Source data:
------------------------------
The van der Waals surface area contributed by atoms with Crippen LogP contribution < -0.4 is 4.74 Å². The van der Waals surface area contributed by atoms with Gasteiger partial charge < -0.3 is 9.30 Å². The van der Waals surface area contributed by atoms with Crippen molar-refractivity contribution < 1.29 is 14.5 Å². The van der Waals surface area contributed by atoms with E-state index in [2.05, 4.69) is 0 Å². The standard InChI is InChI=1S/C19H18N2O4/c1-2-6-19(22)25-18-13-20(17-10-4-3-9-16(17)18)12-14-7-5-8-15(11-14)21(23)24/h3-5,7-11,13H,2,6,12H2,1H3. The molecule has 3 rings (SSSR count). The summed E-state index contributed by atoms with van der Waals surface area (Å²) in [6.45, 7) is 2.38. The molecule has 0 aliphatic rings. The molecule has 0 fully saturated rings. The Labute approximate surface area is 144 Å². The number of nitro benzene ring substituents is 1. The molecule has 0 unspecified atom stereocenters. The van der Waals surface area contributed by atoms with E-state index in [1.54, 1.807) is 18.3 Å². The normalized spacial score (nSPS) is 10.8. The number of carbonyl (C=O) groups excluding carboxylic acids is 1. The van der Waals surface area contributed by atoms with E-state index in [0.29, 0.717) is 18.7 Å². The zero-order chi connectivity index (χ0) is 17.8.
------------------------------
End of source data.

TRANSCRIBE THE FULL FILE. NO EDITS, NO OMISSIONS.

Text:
The van der Waals surface area contributed by atoms with Crippen LogP contribution < -0.4 is 4.74 Å². The van der Waals surface area contributed by atoms with Gasteiger partial charge < -0.3 is 9.30 Å². The van der Waals surface area contributed by atoms with Crippen molar-refractivity contribution < 1.29 is 14.5 Å². The van der Waals surface area contributed by atoms with E-state index in [2.05, 4.69) is 0 Å². The standard InChI is InChI=1S/C19H18N2O4/c1-2-6-19(22)25-18-13-20(17-10-4-3-9-16(17)18)12-14-7-5-8-15(11-14)21(23)24/h3-5,7-11,13H,2,6,12H2,1H3. The molecule has 3 rings (SSSR count). The summed E-state index contributed by atoms with van der Waals surface area (Å²) in [6.45, 7) is 2.38. The molecule has 0 aliphatic rings. The molecule has 0 fully saturated rings. The Labute approximate surface area is 144 Å². The number of nitro benzene ring substituents is 1. The molecule has 0 unspecified atom stereocenters. The van der Waals surface area contributed by atoms with E-state index in [1.54, 1.807) is 18.3 Å². The normalized spacial score (nSPS) is 10.8. The number of carbonyl (C=O) groups excluding carboxylic acids is 1. The van der Waals surface area contributed by atoms with E-state index in [0.29, 0.717) is 18.7 Å². The zero-order chi connectivity index (χ0) is 17.8.